How and Why COVID-19 Affects Senior Citizens

An Infectious Disease and Geriatric Specialist Shares Concern About Nursing Homes

Elderly Woman

Elderly and those with underlying health conditions are being hit hardest by COVID-19.

Since the beginning of the COVID-19 pandemic, it has been clear that the elderly and those with underlying health conditions are being hit hardest by the virus. The Centers for Disease Control and Prevention state that “older adults, 65 years and older, are at higher risk for severe illness.” The CDC also reports that deaths from COVID-19 are significantly higher in the elderly population.

We have also seen numerous stories of the virus wreaking havoc in nursing homes. In fact, the Washington state pandemic started around a nursing home.

Steven L. Berk, M.D., Executive Vice President and Dean of the Texas Tech University Health Sciences Center (TTUHSC) School of Medicine, explained the reasons COVID-19 is so deadly in seniors, the lessons the medical community can learn moving forward and what we can all do to support our elderly friends and family members. 

Berk is certified in infectious disease and geriatrics. He has authored papers about reform of nursing homes and long-term care facilities, and has contributed on the topic recently with the Washington Post, local media and others.


Why Seniors Are At Risk of Contracting COVID-19

“Elderly people are predisposed to lots of different infections and definitely predisposed to coronavirus,” Berk explained. 

One reason is underlying diseases. The older you get, the more likely you are to develop chronic lung disease, kidney disease or diabetes, among others, he said. These are all conditions that predispose the body to catching a virus and being weaker at fighting it.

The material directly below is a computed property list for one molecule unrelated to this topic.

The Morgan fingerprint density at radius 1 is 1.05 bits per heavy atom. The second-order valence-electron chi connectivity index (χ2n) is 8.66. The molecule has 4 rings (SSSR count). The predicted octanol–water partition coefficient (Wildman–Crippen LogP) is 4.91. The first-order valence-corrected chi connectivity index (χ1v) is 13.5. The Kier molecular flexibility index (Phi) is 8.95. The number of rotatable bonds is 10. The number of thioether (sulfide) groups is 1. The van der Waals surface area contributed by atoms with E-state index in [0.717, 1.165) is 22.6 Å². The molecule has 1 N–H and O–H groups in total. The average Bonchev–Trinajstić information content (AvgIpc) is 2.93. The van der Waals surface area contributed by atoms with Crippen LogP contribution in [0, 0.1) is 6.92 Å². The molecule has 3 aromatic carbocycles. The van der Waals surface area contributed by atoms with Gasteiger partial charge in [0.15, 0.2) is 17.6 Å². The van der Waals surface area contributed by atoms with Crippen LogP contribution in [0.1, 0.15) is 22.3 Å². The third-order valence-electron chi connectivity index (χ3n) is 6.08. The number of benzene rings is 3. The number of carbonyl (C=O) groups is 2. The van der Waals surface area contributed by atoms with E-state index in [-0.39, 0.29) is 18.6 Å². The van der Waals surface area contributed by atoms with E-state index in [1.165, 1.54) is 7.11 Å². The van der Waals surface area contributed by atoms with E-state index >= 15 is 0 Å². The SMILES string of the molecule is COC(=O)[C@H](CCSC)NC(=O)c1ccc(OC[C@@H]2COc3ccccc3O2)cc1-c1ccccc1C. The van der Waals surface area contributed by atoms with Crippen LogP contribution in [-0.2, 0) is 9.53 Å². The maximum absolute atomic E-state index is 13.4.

“The immune system doesn’t work as well as you get older,” Berk said. Immune senescence is the aging of the immune system and predisposes older adults to a higher risk of latent virus reactivation. 

“That’s why we see reactivation of chickenpox and shingles as you get older,” Berk explained.

“With coronavirus, there’s a much more serious issue, which has affected us dramatically in Lubbock,” Berk said. “Half of our patients with COVID are from nursing homes.” 


Nursing Homes: A Virus Breeding Ground

Berk explained that nursing homes are susceptible to virus outbreaks because residents are vulnerable and crowded together. Visitors and employees come and go. Often, caregivers work at numerous facilities and can carry infection from one to another. And, infection control standards in nursing homes are not required to be the same as in a hospital. 

Steven L. Berk, M.D.

Steven L. Berk, M.D.

We are seeing tragic results at nursing homes during this pandemic, Berk said. 

“Almost all those who have died [in Lubbock] have come from nursing homes,” he stated. 

Berk recommends nursing homes not allow visitors during this time. Nursing homes should limit their building access to one entrance that properly screens anyone entering for symptoms. He wants to see as much testing as possible in nursing homes, so COVID-19 positive residents can be separated from those who do not have the virus.